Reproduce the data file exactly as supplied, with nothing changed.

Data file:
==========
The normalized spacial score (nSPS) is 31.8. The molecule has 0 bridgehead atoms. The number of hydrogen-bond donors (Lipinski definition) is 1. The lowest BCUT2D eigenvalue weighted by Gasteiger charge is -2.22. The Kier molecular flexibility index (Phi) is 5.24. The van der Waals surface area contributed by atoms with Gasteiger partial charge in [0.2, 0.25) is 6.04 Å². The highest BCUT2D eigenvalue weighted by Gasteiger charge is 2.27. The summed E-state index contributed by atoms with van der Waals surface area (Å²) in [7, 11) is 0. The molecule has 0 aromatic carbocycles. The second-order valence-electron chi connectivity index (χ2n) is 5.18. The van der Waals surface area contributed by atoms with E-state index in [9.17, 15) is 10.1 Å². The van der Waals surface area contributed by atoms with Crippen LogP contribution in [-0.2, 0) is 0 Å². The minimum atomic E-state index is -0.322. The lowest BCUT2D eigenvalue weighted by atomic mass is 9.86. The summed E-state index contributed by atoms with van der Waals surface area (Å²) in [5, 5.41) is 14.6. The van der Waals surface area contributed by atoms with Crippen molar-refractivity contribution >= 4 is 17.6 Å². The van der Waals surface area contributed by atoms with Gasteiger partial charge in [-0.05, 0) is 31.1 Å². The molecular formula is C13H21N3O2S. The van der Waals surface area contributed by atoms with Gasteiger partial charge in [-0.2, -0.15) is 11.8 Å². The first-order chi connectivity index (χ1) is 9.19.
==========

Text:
The normalized spacial score (nSPS) is 31.8. The molecule has 0 bridgehead atoms. The number of hydrogen-bond donors (Lipinski definition) is 1. The lowest BCUT2D eigenvalue weighted by Gasteiger charge is -2.22. The Kier molecular flexibility index (Phi) is 5.24. The van der Waals surface area contributed by atoms with Gasteiger partial charge in [0.2, 0.25) is 6.04 Å². The highest BCUT2D eigenvalue weighted by Gasteiger charge is 2.27. The summed E-state index contributed by atoms with van der Waals surface area (Å²) in [7, 11) is 0. The molecule has 0 aromatic carbocycles. The second-order valence-electron chi connectivity index (χ2n) is 5.18. The van der Waals surface area contributed by atoms with E-state index in [9.17, 15) is 10.1 Å². The van der Waals surface area contributed by atoms with Crippen LogP contribution in [-0.2, 0) is 0 Å². The minimum atomic E-state index is -0.322. The lowest BCUT2D eigenvalue weighted by atomic mass is 9.86. The summed E-state index contributed by atoms with van der Waals surface area (Å²) in [5, 5.41) is 14.6. The van der Waals surface area contributed by atoms with Crippen molar-refractivity contribution >= 4 is 17.6 Å². The van der Waals surface area contributed by atoms with Gasteiger partial charge in [-0.05, 0) is 31.1 Å². The molecular formula is C13H21N3O2S. The van der Waals surface area contributed by atoms with Gasteiger partial charge in [-0.2, -0.15) is 11.8 Å². The first-order chi connectivity index (χ1) is 9.19.